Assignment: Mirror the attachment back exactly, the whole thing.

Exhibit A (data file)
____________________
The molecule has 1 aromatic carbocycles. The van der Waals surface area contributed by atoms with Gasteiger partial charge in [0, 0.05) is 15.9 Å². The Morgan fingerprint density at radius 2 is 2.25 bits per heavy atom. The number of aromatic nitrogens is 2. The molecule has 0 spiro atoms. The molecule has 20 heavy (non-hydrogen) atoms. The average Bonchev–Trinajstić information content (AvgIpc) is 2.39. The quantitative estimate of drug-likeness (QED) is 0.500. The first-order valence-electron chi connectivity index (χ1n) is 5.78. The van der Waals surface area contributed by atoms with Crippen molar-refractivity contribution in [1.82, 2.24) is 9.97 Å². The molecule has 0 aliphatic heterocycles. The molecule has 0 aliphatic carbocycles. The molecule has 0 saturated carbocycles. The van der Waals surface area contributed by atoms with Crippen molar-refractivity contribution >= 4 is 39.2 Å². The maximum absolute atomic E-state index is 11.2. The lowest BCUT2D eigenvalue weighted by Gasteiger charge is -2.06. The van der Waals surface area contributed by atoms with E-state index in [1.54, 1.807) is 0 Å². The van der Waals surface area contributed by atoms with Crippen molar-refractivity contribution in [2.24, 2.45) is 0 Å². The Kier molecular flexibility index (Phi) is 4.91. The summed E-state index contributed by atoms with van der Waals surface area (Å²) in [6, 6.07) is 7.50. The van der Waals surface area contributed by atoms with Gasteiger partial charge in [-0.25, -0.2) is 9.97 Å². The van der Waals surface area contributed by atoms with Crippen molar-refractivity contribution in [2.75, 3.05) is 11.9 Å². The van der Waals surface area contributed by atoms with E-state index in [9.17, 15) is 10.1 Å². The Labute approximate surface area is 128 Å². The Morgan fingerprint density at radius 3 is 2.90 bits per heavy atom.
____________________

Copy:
The molecule has 1 aromatic carbocycles. The van der Waals surface area contributed by atoms with Gasteiger partial charge in [0, 0.05) is 15.9 Å². The Morgan fingerprint density at radius 2 is 2.25 bits per heavy atom. The number of aromatic nitrogens is 2. The molecule has 0 spiro atoms. The molecule has 20 heavy (non-hydrogen) atoms. The average Bonchev–Trinajstić information content (AvgIpc) is 2.39. The quantitative estimate of drug-likeness (QED) is 0.500. The first-order valence-electron chi connectivity index (χ1n) is 5.78. The van der Waals surface area contributed by atoms with Crippen molar-refractivity contribution in [1.82, 2.24) is 9.97 Å². The molecule has 0 aliphatic heterocycles. The molecule has 0 aliphatic carbocycles. The molecule has 0 saturated carbocycles. The van der Waals surface area contributed by atoms with Crippen molar-refractivity contribution >= 4 is 39.2 Å². The maximum absolute atomic E-state index is 11.2. The lowest BCUT2D eigenvalue weighted by Gasteiger charge is -2.06. The van der Waals surface area contributed by atoms with E-state index in [1.54, 1.807) is 0 Å². The van der Waals surface area contributed by atoms with Crippen molar-refractivity contribution in [2.24, 2.45) is 0 Å². The Kier molecular flexibility index (Phi) is 4.91. The summed E-state index contributed by atoms with van der Waals surface area (Å²) in [6, 6.07) is 7.50. The van der Waals surface area contributed by atoms with Gasteiger partial charge in [-0.25, -0.2) is 9.97 Å². The van der Waals surface area contributed by atoms with Crippen molar-refractivity contribution in [2.75, 3.05) is 11.9 Å². The van der Waals surface area contributed by atoms with E-state index in [9.17, 15) is 10.1 Å². The Labute approximate surface area is 128 Å². The Morgan fingerprint density at radius 3 is 2.90 bits per heavy atom.